Six residents have sued the city of New Orleans over its law giving health care benefits to city workers' gay partners, arguing that the ordinance violates provisions in state law that uphold traditional marriage. The city council enacted the law in 1999, giving benefits to city workers' domestic partners, who are defined as couples who live together and "share one another's lives in an intimate and committed relationship of mutual caring." Workers' partners, gay or straight, can get benefits by filling out a form and paying a $35 fee.
The plaintiffs allege that as taxpayers they are harmed by the law because it conflicts with state law. Their lawyer said the plaintiffs did not sue out of opposition to homosexuality. "These are people who believe in the sanctity of marriage," said Mike Johnson, of Shreveport, who filed the suit. "The state has spoken clearly that municipalities shouldn't have the right to enter into this arena--the redefining of the family." Johnson is affiliated with the Alliance Defense Fund, a Christian law firm in Scottsdale, Ariz.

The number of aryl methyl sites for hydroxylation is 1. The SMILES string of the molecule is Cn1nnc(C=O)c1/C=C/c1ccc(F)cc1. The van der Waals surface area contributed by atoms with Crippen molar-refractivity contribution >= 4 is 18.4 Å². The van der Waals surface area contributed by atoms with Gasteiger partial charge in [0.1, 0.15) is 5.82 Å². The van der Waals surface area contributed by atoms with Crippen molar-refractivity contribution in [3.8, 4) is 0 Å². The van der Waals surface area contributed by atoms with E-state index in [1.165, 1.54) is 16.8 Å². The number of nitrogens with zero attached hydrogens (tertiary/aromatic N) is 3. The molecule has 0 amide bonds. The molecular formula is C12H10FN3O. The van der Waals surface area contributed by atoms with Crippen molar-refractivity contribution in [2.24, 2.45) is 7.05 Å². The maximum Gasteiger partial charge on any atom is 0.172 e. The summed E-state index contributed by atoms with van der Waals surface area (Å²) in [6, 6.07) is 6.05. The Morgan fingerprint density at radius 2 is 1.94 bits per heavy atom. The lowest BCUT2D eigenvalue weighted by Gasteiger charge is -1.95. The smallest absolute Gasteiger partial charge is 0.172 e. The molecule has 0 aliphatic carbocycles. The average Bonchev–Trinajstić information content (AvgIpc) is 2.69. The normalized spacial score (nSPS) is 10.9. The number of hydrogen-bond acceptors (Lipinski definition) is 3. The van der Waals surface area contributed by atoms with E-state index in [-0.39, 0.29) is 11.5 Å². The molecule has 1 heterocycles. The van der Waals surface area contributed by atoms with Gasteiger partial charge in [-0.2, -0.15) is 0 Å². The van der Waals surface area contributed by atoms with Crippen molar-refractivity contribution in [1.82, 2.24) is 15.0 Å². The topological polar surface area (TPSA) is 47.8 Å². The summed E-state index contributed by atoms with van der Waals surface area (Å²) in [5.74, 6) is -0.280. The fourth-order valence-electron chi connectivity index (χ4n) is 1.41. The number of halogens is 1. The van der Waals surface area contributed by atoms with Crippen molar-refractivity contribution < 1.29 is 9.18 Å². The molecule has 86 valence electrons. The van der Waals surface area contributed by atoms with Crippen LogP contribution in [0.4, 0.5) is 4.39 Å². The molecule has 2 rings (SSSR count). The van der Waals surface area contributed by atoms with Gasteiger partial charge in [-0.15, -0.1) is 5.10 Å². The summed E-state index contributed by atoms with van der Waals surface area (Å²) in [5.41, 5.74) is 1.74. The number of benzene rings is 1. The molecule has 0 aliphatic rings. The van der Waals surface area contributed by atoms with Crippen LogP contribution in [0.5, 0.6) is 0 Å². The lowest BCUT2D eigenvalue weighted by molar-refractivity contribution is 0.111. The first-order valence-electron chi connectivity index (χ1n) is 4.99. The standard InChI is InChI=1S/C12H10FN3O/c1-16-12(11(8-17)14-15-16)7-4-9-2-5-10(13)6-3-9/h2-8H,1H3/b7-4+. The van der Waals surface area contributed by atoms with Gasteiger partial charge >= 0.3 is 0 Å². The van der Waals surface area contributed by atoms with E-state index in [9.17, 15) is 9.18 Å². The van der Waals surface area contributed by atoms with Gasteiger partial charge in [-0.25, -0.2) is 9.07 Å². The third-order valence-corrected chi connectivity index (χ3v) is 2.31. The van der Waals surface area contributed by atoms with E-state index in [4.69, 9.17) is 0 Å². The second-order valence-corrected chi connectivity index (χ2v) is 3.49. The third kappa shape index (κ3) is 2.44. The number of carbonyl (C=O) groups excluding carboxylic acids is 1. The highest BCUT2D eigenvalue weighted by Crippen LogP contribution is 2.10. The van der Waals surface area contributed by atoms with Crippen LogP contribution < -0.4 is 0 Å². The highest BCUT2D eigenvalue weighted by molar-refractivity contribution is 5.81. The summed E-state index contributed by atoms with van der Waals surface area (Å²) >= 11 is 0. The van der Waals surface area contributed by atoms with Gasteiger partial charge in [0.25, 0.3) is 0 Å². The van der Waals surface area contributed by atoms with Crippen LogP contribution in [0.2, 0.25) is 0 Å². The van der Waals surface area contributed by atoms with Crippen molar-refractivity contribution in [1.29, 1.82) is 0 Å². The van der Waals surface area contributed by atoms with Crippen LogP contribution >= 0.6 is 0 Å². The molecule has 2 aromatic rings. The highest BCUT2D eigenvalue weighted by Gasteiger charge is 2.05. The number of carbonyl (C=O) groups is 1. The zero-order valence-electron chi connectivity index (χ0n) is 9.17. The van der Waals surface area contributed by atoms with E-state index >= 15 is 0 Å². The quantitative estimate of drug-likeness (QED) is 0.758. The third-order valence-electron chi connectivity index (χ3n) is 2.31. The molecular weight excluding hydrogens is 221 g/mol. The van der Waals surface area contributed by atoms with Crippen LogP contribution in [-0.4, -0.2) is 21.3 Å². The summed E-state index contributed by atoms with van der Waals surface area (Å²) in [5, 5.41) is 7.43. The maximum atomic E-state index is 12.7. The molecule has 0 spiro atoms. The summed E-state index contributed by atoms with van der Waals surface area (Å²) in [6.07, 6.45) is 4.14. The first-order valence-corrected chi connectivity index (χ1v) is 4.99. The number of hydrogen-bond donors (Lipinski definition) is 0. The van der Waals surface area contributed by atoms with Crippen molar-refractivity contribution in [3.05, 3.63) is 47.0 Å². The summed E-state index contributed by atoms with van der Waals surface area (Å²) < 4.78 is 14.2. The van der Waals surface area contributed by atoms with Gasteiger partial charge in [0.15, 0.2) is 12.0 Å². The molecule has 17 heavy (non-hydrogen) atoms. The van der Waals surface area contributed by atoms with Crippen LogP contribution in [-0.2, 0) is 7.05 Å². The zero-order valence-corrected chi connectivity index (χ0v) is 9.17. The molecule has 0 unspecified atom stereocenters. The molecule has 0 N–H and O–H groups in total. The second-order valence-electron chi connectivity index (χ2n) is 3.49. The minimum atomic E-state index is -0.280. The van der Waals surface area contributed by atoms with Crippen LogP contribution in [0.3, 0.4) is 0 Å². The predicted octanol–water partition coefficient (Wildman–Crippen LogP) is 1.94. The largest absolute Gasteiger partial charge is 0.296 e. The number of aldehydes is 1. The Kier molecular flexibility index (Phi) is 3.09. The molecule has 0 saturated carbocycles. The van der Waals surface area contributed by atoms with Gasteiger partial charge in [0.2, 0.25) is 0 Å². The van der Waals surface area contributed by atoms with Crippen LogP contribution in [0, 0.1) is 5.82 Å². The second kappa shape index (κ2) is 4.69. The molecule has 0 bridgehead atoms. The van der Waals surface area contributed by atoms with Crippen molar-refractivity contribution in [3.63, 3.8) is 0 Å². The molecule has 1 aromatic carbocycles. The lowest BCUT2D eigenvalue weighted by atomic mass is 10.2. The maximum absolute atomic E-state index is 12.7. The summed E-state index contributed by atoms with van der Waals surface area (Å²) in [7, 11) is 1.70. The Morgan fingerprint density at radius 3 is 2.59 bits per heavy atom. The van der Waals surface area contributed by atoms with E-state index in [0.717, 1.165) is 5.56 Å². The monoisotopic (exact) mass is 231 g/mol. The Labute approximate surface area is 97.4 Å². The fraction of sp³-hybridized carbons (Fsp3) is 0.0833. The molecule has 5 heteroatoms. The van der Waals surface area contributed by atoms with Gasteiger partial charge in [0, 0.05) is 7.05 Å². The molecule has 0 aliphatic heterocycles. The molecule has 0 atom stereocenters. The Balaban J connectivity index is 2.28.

Tanzie Jones, a spokeswoman for Mayor Ray Nagin, said the mayor's office would not comment on the lawsuit, which was filed Thursday in civil district court in Orleans Parish.